Wood-eating cockroaches aren’t the only creatures that make a meal out of their mates, but their motivations may be unique.

“Cannibalism is quite frequent in spiders,” said María José Albo, an evolutionary biologist at the University of the Republic in Uruguay. Among sexually cannibalistic spiders and insects such as praying mantises, it’s usually a larger female who eats her mate. Although on the surface it seems like a bad outcome for the male, he may benefit by transferring more sperm while the female dines, Dr. Albo said.

On a less gruesome note, Dr. Albo added, some male insects and spiders give their mates a so-called nuptial gift: food that’s sometimes made from the male’s own body. The gift may buy him more time to mate — or to escape.

All of these cases involve only one mate being fed, Dr. Albo said, which makes the cockroaches so unusual. “If the mutual wing-eating has fitness benefits for both sexes, it will be the first case of mutual gift-feeding,” she said.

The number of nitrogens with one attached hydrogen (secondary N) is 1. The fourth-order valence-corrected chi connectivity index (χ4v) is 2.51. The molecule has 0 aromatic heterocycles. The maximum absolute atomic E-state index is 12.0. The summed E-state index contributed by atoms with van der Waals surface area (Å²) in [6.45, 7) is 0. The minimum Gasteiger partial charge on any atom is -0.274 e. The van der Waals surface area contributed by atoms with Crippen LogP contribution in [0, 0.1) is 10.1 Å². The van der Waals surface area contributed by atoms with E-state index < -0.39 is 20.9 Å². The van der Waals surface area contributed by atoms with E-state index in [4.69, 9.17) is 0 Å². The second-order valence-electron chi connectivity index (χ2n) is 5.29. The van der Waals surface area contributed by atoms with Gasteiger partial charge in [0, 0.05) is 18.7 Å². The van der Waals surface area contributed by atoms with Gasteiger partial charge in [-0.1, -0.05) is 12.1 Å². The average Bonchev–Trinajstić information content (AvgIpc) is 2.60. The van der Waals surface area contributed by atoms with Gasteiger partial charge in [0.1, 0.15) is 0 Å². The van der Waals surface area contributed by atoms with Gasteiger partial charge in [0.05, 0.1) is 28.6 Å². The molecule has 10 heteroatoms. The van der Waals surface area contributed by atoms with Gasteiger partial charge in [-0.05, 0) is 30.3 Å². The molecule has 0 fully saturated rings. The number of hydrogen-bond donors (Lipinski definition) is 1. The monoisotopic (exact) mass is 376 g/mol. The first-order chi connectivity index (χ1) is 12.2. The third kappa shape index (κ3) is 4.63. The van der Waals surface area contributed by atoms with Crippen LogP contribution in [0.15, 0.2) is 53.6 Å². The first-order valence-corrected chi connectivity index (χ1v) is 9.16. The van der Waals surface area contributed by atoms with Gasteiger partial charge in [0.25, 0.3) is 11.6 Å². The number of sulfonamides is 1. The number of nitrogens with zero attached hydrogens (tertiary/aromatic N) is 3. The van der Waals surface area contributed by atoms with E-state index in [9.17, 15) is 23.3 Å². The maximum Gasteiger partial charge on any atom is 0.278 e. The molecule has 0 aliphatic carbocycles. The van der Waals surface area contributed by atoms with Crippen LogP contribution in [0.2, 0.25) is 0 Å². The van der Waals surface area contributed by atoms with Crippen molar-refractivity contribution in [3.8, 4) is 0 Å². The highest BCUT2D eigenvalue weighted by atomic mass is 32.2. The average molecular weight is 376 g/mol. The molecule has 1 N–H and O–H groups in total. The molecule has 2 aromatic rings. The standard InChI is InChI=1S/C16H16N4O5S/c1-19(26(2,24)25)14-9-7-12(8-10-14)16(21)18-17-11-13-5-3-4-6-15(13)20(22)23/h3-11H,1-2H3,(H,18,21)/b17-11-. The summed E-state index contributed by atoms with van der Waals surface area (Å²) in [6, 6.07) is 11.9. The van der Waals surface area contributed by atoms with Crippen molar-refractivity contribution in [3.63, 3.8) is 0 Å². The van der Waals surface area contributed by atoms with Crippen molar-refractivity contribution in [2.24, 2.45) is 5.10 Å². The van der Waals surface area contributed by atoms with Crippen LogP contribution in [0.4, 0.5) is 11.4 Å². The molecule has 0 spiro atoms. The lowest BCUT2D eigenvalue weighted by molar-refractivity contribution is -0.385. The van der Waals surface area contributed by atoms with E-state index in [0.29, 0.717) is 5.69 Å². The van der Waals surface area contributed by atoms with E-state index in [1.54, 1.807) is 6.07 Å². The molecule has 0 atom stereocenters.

Those benefits probably aren’t nutritional, Ms. Osaki and Dr. Kasuya wrote, because the cockroach wings aren’t fleshy. But the roaches probably do benefit from losing their wings, because wings are cumbersome when living in tight quarters. Wings can also collect mold or mites, the authors wrote.

“It makes sense that there’s an advantage to getting rid of your wings if you’re not going to fly ever again,” said Allen J. Moore, an evolutionary biologist at the University of Georgia. Some other insects that live underground or inside wood also shed their wings after mating, such as termites, close relatives that Dr. Moore called “just fancy cockroaches.”

But these insects have to lose their wings on their own. “This mutual helping is just really unique,” he said.

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